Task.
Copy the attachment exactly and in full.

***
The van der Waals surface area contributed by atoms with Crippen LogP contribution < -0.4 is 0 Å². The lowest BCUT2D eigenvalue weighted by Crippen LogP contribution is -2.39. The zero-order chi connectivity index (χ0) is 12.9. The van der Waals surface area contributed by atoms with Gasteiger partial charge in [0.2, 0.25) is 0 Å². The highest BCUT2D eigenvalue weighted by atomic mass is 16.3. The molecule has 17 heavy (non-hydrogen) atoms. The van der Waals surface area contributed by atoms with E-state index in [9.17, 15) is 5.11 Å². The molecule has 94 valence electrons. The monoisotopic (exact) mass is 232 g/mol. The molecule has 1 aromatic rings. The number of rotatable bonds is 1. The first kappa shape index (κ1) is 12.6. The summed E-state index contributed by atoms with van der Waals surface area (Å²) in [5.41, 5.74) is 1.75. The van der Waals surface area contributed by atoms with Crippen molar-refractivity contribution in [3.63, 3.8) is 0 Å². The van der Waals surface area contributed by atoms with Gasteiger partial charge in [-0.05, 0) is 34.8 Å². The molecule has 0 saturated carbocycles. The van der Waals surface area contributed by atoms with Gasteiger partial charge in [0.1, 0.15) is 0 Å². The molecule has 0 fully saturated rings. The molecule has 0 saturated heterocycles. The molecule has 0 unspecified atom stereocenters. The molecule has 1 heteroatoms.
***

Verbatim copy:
The van der Waals surface area contributed by atoms with Crippen LogP contribution < -0.4 is 0 Å². The lowest BCUT2D eigenvalue weighted by Crippen LogP contribution is -2.39. The zero-order chi connectivity index (χ0) is 12.9. The van der Waals surface area contributed by atoms with Gasteiger partial charge in [0.2, 0.25) is 0 Å². The highest BCUT2D eigenvalue weighted by atomic mass is 16.3. The molecule has 17 heavy (non-hydrogen) atoms. The van der Waals surface area contributed by atoms with E-state index in [9.17, 15) is 5.11 Å². The molecule has 94 valence electrons. The monoisotopic (exact) mass is 232 g/mol. The molecule has 1 aromatic rings. The number of rotatable bonds is 1. The first kappa shape index (κ1) is 12.6. The summed E-state index contributed by atoms with van der Waals surface area (Å²) in [5.41, 5.74) is 1.75. The van der Waals surface area contributed by atoms with Crippen molar-refractivity contribution in [3.63, 3.8) is 0 Å². The van der Waals surface area contributed by atoms with Gasteiger partial charge in [-0.05, 0) is 34.8 Å². The molecule has 0 saturated carbocycles. The van der Waals surface area contributed by atoms with Gasteiger partial charge in [0.1, 0.15) is 0 Å². The molecule has 0 fully saturated rings. The molecule has 0 saturated heterocycles. The molecule has 0 unspecified atom stereocenters. The molecule has 1 heteroatoms.